Okayafrica Electrafrique + Sierra Leone's Refugee All Stars At Celebrate Brooklyn!

May 22nd Okayafrica Electrafrique heads outdoors with Chief Boima and DJ Underdog and Sierra Leone's Refugee All Stars for Celebrate Brooklyn! at Brooklyn Bridge Park!

The event has been moved from Pier 1 to its rain location under the canopy of Pier 2

Earlier this year we teamed up with Nairobi's Electrafrique to introduce NYC's new dance party held the second Saturday of every month at the 303 at Louie and Chan. We're excited to announce we're taking Okayafrica Electrafrique outdoors with DJ Underdog and Chief Boima as a part of this summer's BRIC Celebrate Brooklyn! Dance Party series at Brooklyn Bridge Park. In a special Thursday night edition of Electrafrique, #OKAYAFRICADC/Electrafrique resident behind the decks Underdog and Okayafrica regular Sierra Leone's DJ Chief Boima are set to kick the night off on the 1s and 2s before Sierra Leone's Refugee All Stars take the stage on the heels of releasing their fourth studio album, Libation. Find out more details on the event below.

>>>Okayafrica Electrafrique + Sierra Leone's Refugee All Stars At Celebrate Brooklyn! Dance Parties At Brooklyn Bridge Park

Thursday, May 22nd

7:00 PM

Celebrate Brooklyn! at Brooklyn Bridge Park

Pier 1 Brooklyn Bridge Park Under the canopy of Pier 2

Brooklyn, NY 11201


Join BRIC Celebrate Brooklyn! for their two other dance parties at Brooklyn Bridge Park with Balkan Beat Box and Cibo Matto!


6 Samples From 'Éthiopiques' in Hip-Hop

A brief history of Ethio-jazz cultural exchange featuring songs by Nas & Damian Marley, K'naan, Madlib and more.

This article was originally published on OkayAfrica in March, 2017. We're republishing it here for our Crossroads series.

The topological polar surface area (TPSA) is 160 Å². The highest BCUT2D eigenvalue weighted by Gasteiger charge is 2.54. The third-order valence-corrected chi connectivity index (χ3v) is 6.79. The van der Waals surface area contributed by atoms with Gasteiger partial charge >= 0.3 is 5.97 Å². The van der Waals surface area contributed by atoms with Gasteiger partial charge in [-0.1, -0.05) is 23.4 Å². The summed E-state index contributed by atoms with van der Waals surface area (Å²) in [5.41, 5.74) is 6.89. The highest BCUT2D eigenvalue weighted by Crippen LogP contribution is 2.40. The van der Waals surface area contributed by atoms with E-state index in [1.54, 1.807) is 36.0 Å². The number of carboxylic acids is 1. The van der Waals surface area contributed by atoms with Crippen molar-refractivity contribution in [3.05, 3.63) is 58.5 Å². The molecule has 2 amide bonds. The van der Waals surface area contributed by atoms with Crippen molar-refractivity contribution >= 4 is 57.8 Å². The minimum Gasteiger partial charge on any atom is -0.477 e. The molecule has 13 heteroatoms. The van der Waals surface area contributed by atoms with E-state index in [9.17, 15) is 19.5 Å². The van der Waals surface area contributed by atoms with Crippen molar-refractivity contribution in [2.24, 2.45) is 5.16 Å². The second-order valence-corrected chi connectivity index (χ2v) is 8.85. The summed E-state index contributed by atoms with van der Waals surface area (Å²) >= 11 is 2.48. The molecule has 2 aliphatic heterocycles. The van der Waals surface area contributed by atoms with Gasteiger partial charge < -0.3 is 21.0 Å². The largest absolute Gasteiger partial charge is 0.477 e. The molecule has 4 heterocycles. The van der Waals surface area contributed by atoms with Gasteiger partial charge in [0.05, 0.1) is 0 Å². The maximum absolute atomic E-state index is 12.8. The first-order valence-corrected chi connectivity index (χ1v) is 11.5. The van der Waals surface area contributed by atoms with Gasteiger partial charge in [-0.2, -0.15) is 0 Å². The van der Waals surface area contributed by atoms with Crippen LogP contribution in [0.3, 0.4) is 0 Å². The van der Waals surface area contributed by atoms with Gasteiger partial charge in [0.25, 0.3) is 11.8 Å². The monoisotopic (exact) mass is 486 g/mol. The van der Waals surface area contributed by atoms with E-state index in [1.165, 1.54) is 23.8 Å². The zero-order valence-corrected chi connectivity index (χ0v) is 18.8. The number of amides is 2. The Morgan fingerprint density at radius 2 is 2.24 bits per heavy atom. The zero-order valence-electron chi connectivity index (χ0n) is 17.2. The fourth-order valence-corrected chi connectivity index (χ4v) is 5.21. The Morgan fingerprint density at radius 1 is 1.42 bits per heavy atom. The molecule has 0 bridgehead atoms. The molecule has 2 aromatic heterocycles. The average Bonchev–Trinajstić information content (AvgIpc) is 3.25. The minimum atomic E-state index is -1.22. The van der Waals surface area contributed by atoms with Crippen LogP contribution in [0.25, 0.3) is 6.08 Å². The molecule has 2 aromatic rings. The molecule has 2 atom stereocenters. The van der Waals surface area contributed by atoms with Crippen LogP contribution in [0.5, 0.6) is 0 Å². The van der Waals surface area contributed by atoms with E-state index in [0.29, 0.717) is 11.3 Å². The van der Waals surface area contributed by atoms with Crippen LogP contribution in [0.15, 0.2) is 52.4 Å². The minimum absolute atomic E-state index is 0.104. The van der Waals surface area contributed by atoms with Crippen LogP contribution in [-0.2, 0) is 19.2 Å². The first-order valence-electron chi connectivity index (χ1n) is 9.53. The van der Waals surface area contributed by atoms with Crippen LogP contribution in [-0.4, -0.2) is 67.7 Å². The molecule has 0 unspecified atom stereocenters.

It's 2000 something. I'm holed up in my bedroom searching for samples to chop up on Fruity Loops. While deep into the free-market jungle of Amazon's suggested music section, I stumble across a compilation of Ethiopian music with faded pictures of nine guys jamming in white suit jackets. I press play on the 30 second sample.

My mind races with the opportunities these breakbeats offered a budding beat maker. Catchy organs, swinging horns, funky guitar riffs, soulful melodies and grainy and pained vocalists swoon over love lost and gained. Sung in my mother tongue—Amharic—this was a far cry from the corny synthesizer music of the 1990s that my parents played on Saturday mornings. I could actually sample this shit.

The next day, I burn a CD and pop it into my dad's car. His eyes light up when the first notes ooze out of the speakers. “Where did you get this?" He asks puzzlingly. “The internet," I respond smiling.

In the 1970s my dad was one of thousands of high school students in Addis Ababa protesting the monarchy. The protests eventually created instability which lead to a coup d'état. The monarchy was overthrown and a Marxist styled military junta composed of low ranking officers called the Derg came to power. The new regime subsequently banned music they deemed to be counter revolutionary. When the Derg came into power, Amha Eshete, a pioneering record producer and founder of Ahma Records, fled to the US and the master recordings of his label's tracks somehow ended up in a warehouse in Greece.

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